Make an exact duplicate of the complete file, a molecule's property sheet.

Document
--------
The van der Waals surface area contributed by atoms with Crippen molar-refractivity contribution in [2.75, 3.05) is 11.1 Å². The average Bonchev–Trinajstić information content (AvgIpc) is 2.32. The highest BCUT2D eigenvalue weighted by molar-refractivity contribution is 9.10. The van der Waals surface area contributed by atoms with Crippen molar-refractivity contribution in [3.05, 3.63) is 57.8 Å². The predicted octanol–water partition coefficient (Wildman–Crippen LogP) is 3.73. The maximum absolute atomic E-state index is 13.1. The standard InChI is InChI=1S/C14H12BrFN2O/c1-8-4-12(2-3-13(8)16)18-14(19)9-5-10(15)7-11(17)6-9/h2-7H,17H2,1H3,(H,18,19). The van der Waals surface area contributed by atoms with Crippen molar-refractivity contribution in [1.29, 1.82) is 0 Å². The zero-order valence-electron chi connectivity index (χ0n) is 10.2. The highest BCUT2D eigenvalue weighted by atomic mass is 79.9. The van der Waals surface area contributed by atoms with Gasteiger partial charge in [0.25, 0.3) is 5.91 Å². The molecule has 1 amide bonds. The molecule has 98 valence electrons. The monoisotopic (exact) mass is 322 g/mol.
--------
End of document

The van der Waals surface area contributed by atoms with Crippen molar-refractivity contribution in [2.75, 3.05) is 11.1 Å². The average Bonchev–Trinajstić information content (AvgIpc) is 2.32. The highest BCUT2D eigenvalue weighted by molar-refractivity contribution is 9.10. The van der Waals surface area contributed by atoms with Crippen molar-refractivity contribution in [3.05, 3.63) is 57.8 Å². The predicted octanol–water partition coefficient (Wildman–Crippen LogP) is 3.73. The maximum absolute atomic E-state index is 13.1. The standard InChI is InChI=1S/C14H12BrFN2O/c1-8-4-12(2-3-13(8)16)18-14(19)9-5-10(15)7-11(17)6-9/h2-7H,17H2,1H3,(H,18,19). The van der Waals surface area contributed by atoms with Crippen molar-refractivity contribution in [1.29, 1.82) is 0 Å². The zero-order valence-electron chi connectivity index (χ0n) is 10.2. The highest BCUT2D eigenvalue weighted by atomic mass is 79.9. The van der Waals surface area contributed by atoms with Gasteiger partial charge in [0.25, 0.3) is 5.91 Å². The molecule has 1 amide bonds. The molecule has 98 valence electrons. The monoisotopic (exact) mass is 322 g/mol.